Q: What do I need to consider if I want to access training for a different career?

A: There are many times in our lives when we come to a crossroads where we consider taking a different path. Whether this happens as a result of an unexpected job loss, a change in family circumstances, a health issue, or any other reason, there are numerous factors to consider to ensure the next step is not only sensible, but will also ensure financial well-being.

It is important to consider what types of jobs are currently in demand when looking at training options. Simply put, you will want to ensure that there will be jobs available in your new field when you graduate. It would not be wise to invest your time and money into training that is obsolete or not in demand. It is easy to determine what type of jobs and training are in demand – simply take a look at the local job search websites to look at trends and what education is required. Another tool that is helpful can be found on the Service Canada Job Bank website: https://www.jobbank.gc.ca/trend-analysis In demand jobs are not always in demand everywhere, so if you want to stay put in a particular geographic region (or move to another one), ensure that the jobs are available in that region before you embark upon training.

One mistake that people often make when considering training is that they only consider what is in demand, and don’t look at other factors. While being in demand is critical, so are other aspects that should not be set aside when thinking about next steps. These include both your lifestyle and your interests. Personal Support Workers and other health care professionals, for example, may currently be in high demand (especially during a pandemic); however, if you are a germophobe, these jobs may not be a good fit. Driving jobs are also in demand; however, if you are not interested in being away from home for a long period of time, or are unable to cross the border, this may limit your success in the field at first. Single parents may not be as interested in jobs that involve a lot of evening or weekend work, and these jobs may not complement their family’s lifestyle. Tech-related jobs are in very high demand, but if you are not interested in being a lifelong learner and constantly developing your skills and knowledge, these jobs may not suit you. If you have a previous workplace injury (for example, carpal tunnel from years of working in manufacturing), office administration may not be a good decision as you could aggravate your injury through repetitive strain. Many times, I have seen the results of clients investing time, money, and energy into a training program that was in demand, only to discover it was not an ideal fit for their interests, lifestyle or family circumstances. In many cases, these individuals had to start all over again and consider a different route altogether, causing financial stress and delay in finding that perfect career path.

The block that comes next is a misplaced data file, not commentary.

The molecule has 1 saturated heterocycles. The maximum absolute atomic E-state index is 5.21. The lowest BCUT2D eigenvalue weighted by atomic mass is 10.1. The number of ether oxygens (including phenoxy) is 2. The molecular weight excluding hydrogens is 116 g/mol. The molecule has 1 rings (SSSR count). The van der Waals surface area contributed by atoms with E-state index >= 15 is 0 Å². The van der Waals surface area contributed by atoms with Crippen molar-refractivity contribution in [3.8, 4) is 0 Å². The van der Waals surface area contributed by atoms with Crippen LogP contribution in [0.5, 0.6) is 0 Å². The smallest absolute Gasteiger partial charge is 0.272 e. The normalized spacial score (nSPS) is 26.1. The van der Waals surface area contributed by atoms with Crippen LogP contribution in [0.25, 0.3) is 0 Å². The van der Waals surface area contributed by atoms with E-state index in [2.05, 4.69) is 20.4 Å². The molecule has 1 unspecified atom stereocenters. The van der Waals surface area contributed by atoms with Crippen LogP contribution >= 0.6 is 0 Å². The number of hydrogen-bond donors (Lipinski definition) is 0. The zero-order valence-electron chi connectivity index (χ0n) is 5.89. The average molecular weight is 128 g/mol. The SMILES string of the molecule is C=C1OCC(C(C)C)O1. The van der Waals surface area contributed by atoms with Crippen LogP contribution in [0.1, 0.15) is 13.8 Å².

There are many resources to help you determine the best fit for your interests, values and personality. Interest assessments can be found online and can also be accessed through employment counselling services, and there are numerous quizzes available for free on the internet that can help to point you in the right direction.

Informational interviews are an invaluable tool for determining fit before moving forward with education. Informational interviews allow you the opportunity to interview someone in your prospective field to get a realistic idea of what life is really like in that field. These experiences are so helpful in uncovering things that are often not made public online. They are also an excellent networking opportunity. Your local employment agency may be able to help you connect with individuals willing to provide you with an informational interview, or you may be able to set one up yourself through your own contacts.

Finally, talking to your family and friends can be so valuable in helping you see aspects to your personality that perhaps you have not fully realized or recognized. Often they will have great insight into what career matches you best, based on many years of knowing you, your strengths and your weaknesses. Employment counsellors can help to guide you, but family and friends have the benefit of knowing you for decades, so their opinions cannot be discounted.

Undertaking a career change and retraining at any point in your life is a big step that needs to be taken seriously and be given a great deal of thought and care. Try using the above tips to consider your next move: demand, location, interests, lifestyle, and personality. An employment counsellor will be happy to guide you towards success in the next step of your journey.

If you have questions about employment, please contact me at: eberry@jhs-niagara.ca